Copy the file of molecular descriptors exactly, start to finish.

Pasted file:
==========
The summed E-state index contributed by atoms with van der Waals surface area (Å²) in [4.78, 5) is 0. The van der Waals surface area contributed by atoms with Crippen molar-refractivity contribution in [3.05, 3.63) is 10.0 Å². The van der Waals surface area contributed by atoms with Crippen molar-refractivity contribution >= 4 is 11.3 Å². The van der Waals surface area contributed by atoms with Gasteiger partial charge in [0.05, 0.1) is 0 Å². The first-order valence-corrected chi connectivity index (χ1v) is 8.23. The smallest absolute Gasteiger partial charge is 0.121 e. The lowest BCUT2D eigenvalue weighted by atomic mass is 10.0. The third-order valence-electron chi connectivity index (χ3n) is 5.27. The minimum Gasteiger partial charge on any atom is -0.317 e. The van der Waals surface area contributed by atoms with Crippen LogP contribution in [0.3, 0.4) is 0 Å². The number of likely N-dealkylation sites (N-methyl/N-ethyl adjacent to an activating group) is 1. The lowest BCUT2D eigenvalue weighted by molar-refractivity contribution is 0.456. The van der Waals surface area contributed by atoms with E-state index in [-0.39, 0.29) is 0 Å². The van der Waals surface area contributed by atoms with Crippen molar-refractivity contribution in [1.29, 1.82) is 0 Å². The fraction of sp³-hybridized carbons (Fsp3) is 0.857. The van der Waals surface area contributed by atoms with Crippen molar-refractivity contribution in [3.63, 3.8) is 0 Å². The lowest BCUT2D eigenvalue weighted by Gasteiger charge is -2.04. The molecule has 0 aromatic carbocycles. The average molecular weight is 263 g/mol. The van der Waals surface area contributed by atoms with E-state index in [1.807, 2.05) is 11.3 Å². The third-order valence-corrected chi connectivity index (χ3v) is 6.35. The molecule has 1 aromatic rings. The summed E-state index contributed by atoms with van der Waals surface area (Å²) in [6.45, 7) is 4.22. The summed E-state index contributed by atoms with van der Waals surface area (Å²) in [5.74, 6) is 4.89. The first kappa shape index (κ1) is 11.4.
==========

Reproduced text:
The summed E-state index contributed by atoms with van der Waals surface area (Å²) in [4.78, 5) is 0. The van der Waals surface area contributed by atoms with Crippen molar-refractivity contribution in [3.05, 3.63) is 10.0 Å². The van der Waals surface area contributed by atoms with Crippen molar-refractivity contribution >= 4 is 11.3 Å². The van der Waals surface area contributed by atoms with Gasteiger partial charge in [0.05, 0.1) is 0 Å². The first-order valence-corrected chi connectivity index (χ1v) is 8.23. The smallest absolute Gasteiger partial charge is 0.121 e. The lowest BCUT2D eigenvalue weighted by atomic mass is 10.0. The third-order valence-electron chi connectivity index (χ3n) is 5.27. The minimum Gasteiger partial charge on any atom is -0.317 e. The van der Waals surface area contributed by atoms with Crippen LogP contribution in [0.3, 0.4) is 0 Å². The number of likely N-dealkylation sites (N-methyl/N-ethyl adjacent to an activating group) is 1. The lowest BCUT2D eigenvalue weighted by molar-refractivity contribution is 0.456. The van der Waals surface area contributed by atoms with E-state index in [-0.39, 0.29) is 0 Å². The van der Waals surface area contributed by atoms with Crippen molar-refractivity contribution in [1.29, 1.82) is 0 Å². The fraction of sp³-hybridized carbons (Fsp3) is 0.857. The van der Waals surface area contributed by atoms with Crippen molar-refractivity contribution in [3.63, 3.8) is 0 Å². The lowest BCUT2D eigenvalue weighted by Gasteiger charge is -2.04. The molecule has 0 aromatic carbocycles. The average molecular weight is 263 g/mol. The van der Waals surface area contributed by atoms with E-state index in [1.807, 2.05) is 11.3 Å². The third-order valence-corrected chi connectivity index (χ3v) is 6.35. The molecule has 1 aromatic rings. The summed E-state index contributed by atoms with van der Waals surface area (Å²) in [6.45, 7) is 4.22. The summed E-state index contributed by atoms with van der Waals surface area (Å²) in [5.74, 6) is 4.89. The first kappa shape index (κ1) is 11.4.